41. 41. 4 Integration 5 Scope 6 Time 7 Cost 8 Quality 9 H. Resource 10 Commn. 11 Risk 12 Procurement 13 S/holders EEF OPA Enterprise/ Organization 6.1 Plan Schedule Management Schedule M plan 6.2 Define Activities OSO OCT 2013 6.6 Develop Schedule Data Flow Diagram 5.3 Define Scope Project scope statement 6.4 Estimate Act. Resource 6.6 Develop Schedule Activity list Activity attributes Project documents (u) Resource breakdown structure Project documents  Activity resource requirements.  Activity attributes  Risk register 11.2 Identify Risks Risk register 9.2 Acquire Project Team 12.2 Conduct Procurements Activity resource requirements 6.5 Estimate Activity Durations Activity duration estimates Project m. plan updates 6.3 Sequence Activities Project schedule network diagrams Project staff assignments Resource calendars Schedule baseline Project schedule Project calendars 6.7 Control Schedule 4.2 Develop Project Management Plan 7.2 Estimate Costs 7.3 Determine Budget 12.1 Plan Procurement Management Schedule data  Schedule baseline  Schedule management plan
  42. 42. 6.6.1 Develop Schedule: Inputs 6.6.1.1 Schedule Management Plan: • Identifies the scheduling method and tool used to create the schedule, and how the schedule is to be calculated. 6.6.1.2 Activity List • identifies the activities that will be included in the schedule model 6.6.1.3 Activity Attributes • provide the details used to build the schedule model 6.6.1.4 Project Schedule Network Diagrams • Contain the logical relationships of predecessors and successors that will be used to calculate the schedule 6.6.1.5 Activity Resource Requirements • identify the types and quantities of resources required for each activity used to create the schedule model 6.6.1.6 Resource Calendars • contain information on the availability of resources during the project 6.6.1.7 Activity Duration Estimates • contain the quantitative assessments of the likely number of work periods that will be required to complete an activity that will be used to calculate the schedule
  43. 43. 6.6.1 Develop Schedule: Inputs 6.6.1.8 Project Scope Statement • contains assumptions and constraints that can impact the development of the project schedule. 6.6.1.9 Risk Register • provides the details of all identified risks and their characteristics that affect the schedule model. 6.6.1.10 Project Staff Assignments • specify which resources are assigned to each activity. 6.6.1.11 Resource Breakdown Structure • provides the details by which resource analysis and organizational reporting can be done. 6.2.1.3 Enterprise Environmental Factors • Standards, • Communication channels • Scheduling tool to be used in developing the schedule model. 6.2.1.4 Organizational Process Assets • scheduling methodology and project calendar(s)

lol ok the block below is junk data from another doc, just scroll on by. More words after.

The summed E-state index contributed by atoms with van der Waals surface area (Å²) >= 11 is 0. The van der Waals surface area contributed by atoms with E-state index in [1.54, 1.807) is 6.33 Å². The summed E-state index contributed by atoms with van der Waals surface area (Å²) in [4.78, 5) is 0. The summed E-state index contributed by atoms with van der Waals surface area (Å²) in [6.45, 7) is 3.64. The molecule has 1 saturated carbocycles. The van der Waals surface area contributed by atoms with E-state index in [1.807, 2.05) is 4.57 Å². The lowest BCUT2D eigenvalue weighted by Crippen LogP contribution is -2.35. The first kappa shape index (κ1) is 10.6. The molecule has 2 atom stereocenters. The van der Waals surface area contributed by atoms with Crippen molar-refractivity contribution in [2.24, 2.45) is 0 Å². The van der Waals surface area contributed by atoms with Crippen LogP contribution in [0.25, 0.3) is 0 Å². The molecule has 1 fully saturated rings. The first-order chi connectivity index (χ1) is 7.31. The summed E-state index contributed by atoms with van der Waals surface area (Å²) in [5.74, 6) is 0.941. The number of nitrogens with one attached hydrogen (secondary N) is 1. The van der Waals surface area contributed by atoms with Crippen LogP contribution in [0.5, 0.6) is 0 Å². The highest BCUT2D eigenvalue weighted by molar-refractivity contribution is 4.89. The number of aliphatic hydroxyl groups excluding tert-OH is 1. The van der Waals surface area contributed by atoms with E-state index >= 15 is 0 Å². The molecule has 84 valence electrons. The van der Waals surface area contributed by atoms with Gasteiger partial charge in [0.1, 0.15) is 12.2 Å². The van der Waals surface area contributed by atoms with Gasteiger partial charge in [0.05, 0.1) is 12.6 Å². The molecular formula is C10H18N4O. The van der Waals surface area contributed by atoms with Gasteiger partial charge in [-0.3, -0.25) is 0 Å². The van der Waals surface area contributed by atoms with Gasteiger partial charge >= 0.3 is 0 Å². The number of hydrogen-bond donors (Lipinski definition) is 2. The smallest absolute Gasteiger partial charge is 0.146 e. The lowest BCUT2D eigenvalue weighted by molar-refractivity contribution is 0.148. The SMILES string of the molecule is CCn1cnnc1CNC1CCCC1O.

44. 44. 6.6.2 Develop Schedule: Tools and Techniques 6.6.2.1 Schedule Network Analysis technique generates the project schedule model ,employs various analytical techniques to calculate the early and late start and finish dates for the uncompleted portions of project activities: critical path method critical chain method what-if analysis resource optimization techniques
  45. 45. 6.6.2 Develop Schedule: Tools and Techniques 6.6.2.2 Critical Path Method a method used to estimate the MINIMUM project duration and determine the amount of scheduling flexibility on the logical network paths within the schedule model. calculates the early start, early finish, late start, and late finish dates for all activities (without regard for any resource limitations) by performing a forward and backward pass analysis  The critical path is the sequence of activities that represents the LONGEST path through a project, which determines the SHORTEST possible project duration. CPM is used to calculate the amount of scheduling FLEXIBILITY (the amount of time that a schedule activity can be delayed or extended from its early start date without delaying the project finish date or violating a schedule constraint, and is termed “TOTAL FLOAT.”
  46. 46. 6.6.2 Develop Schedule: Tools and Techniques 6.6.2.2 Critical Path Method A 1 0 5 1 5 5 <ACTIVITY NAME> LS TF LF ES DU EF C 6 0 15 6 10 15 D 16 0 30 16 15 30 B 11 5 15 6 5 10START FINISH
  47. 47. 6.6.2 Develop Schedule: Tools and Techniques 6.6.2.3 Critical Chain Method CCM is a schedule method that allows to place buffers on any project schedule path to account for limited resources and project uncertainties. It is developed from the critical path method approach and considers the effects of resource allocation, resource optimization, resource leveling, and activity duration uncertainty on the critical path determined using the critical path method. The critical chain method uses activities with durations that do not include safety margins, logical relationships, and resource availability with statistically determined buffers composed of the aggregated safety margins of activities at specified points on the project schedule path to account for limited resources and project uncertainties. The resource-constrained critical path is known as the critical chain.
  48. 48. 6.6.2 Develop Schedule: Tools and Techniques 6.6.2.3 Critical Chain Method A C D B START FINISH E G F FB FB PB Critical Chain LINK NON Critical Chain LINK duration buffers: • non-work schedule activities to manage uncertainty. project buffer: • at the end of the critical chain protects the target finish date from slippage along the critical chain. feeding buffers: • at point where a chain of dependent activities that are not on the critical chain feeds into the critical chain. (protect CC from slippage along the FC)